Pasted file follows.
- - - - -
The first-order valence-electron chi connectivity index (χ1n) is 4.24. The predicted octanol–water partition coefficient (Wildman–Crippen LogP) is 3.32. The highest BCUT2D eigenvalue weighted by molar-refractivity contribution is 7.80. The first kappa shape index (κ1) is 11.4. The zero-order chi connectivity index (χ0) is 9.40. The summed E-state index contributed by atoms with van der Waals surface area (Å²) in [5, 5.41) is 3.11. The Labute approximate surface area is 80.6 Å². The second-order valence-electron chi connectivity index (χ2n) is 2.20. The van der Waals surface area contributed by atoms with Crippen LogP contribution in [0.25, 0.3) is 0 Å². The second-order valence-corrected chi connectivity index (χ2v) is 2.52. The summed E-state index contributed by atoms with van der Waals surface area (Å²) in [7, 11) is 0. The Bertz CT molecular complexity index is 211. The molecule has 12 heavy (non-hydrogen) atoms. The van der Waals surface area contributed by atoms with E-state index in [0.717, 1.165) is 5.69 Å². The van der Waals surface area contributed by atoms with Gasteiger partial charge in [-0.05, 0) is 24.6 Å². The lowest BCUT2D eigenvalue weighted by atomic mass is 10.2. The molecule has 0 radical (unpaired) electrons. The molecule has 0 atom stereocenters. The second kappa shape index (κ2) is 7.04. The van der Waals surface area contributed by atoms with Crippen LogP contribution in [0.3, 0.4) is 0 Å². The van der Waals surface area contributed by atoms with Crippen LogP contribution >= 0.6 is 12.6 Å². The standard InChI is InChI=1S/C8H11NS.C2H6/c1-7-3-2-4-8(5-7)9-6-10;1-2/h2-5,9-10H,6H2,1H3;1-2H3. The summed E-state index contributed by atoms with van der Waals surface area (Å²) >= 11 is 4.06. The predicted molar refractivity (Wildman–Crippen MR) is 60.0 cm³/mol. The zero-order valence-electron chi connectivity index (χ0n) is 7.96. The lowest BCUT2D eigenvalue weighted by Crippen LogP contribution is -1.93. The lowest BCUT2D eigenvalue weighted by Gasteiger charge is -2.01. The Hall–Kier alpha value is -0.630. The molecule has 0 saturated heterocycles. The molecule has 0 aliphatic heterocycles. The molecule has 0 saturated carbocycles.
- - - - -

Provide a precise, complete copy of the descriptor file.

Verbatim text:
The first-order valence-electron chi connectivity index (χ1n) is 4.24. The predicted octanol–water partition coefficient (Wildman–Crippen LogP) is 3.32. The highest BCUT2D eigenvalue weighted by molar-refractivity contribution is 7.80. The first kappa shape index (κ1) is 11.4. The zero-order chi connectivity index (χ0) is 9.40. The summed E-state index contributed by atoms with van der Waals surface area (Å²) in [5, 5.41) is 3.11. The Labute approximate surface area is 80.6 Å². The second-order valence-electron chi connectivity index (χ2n) is 2.20. The van der Waals surface area contributed by atoms with Crippen LogP contribution in [0.25, 0.3) is 0 Å². The second-order valence-corrected chi connectivity index (χ2v) is 2.52. The summed E-state index contributed by atoms with van der Waals surface area (Å²) in [7, 11) is 0. The Bertz CT molecular complexity index is 211. The molecule has 12 heavy (non-hydrogen) atoms. The van der Waals surface area contributed by atoms with E-state index in [0.717, 1.165) is 5.69 Å². The van der Waals surface area contributed by atoms with Gasteiger partial charge in [-0.05, 0) is 24.6 Å². The lowest BCUT2D eigenvalue weighted by atomic mass is 10.2. The molecule has 0 radical (unpaired) electrons. The molecule has 0 atom stereocenters. The second kappa shape index (κ2) is 7.04. The van der Waals surface area contributed by atoms with Crippen LogP contribution in [0.3, 0.4) is 0 Å². The van der Waals surface area contributed by atoms with Crippen LogP contribution >= 0.6 is 12.6 Å². The standard InChI is InChI=1S/C8H11NS.C2H6/c1-7-3-2-4-8(5-7)9-6-10;1-2/h2-5,9-10H,6H2,1H3;1-2H3. The summed E-state index contributed by atoms with van der Waals surface area (Å²) >= 11 is 4.06. The predicted molar refractivity (Wildman–Crippen MR) is 60.0 cm³/mol. The zero-order valence-electron chi connectivity index (χ0n) is 7.96. The lowest BCUT2D eigenvalue weighted by Crippen LogP contribution is -1.93. The lowest BCUT2D eigenvalue weighted by Gasteiger charge is -2.01. The Hall–Kier alpha value is -0.630. The molecule has 0 saturated heterocycles. The molecule has 0 aliphatic heterocycles. The molecule has 0 saturated carbocycles.